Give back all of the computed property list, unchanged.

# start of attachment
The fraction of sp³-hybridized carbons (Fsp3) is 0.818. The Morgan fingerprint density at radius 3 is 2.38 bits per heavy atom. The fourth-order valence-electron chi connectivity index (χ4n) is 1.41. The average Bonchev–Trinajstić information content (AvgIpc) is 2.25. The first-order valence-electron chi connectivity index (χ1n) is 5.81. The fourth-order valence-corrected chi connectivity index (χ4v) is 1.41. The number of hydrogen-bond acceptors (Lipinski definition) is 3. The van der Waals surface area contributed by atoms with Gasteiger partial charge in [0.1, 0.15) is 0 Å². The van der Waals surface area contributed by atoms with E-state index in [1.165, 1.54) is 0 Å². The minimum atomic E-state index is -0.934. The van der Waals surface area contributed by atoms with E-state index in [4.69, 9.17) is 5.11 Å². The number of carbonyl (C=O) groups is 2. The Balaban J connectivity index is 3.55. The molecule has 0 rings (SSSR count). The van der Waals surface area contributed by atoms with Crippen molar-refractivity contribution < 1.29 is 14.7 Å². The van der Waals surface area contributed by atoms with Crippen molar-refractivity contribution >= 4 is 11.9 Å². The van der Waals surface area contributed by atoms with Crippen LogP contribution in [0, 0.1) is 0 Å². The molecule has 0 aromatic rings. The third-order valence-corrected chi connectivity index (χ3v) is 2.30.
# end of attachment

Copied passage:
The fraction of sp³-hybridized carbons (Fsp3) is 0.818. The Morgan fingerprint density at radius 3 is 2.38 bits per heavy atom. The fourth-order valence-electron chi connectivity index (χ4n) is 1.41. The average Bonchev–Trinajstić information content (AvgIpc) is 2.25. The first-order valence-electron chi connectivity index (χ1n) is 5.81. The fourth-order valence-corrected chi connectivity index (χ4v) is 1.41. The number of hydrogen-bond acceptors (Lipinski definition) is 3. The van der Waals surface area contributed by atoms with Gasteiger partial charge in [0.1, 0.15) is 0 Å². The van der Waals surface area contributed by atoms with E-state index in [1.165, 1.54) is 0 Å². The minimum atomic E-state index is -0.934. The van der Waals surface area contributed by atoms with E-state index in [4.69, 9.17) is 5.11 Å². The number of carbonyl (C=O) groups is 2. The Balaban J connectivity index is 3.55. The molecule has 0 rings (SSSR count). The van der Waals surface area contributed by atoms with Crippen molar-refractivity contribution < 1.29 is 14.7 Å². The van der Waals surface area contributed by atoms with Crippen molar-refractivity contribution >= 4 is 11.9 Å². The van der Waals surface area contributed by atoms with Crippen LogP contribution in [0, 0.1) is 0 Å². The molecule has 0 aromatic rings. The third-order valence-corrected chi connectivity index (χ3v) is 2.30.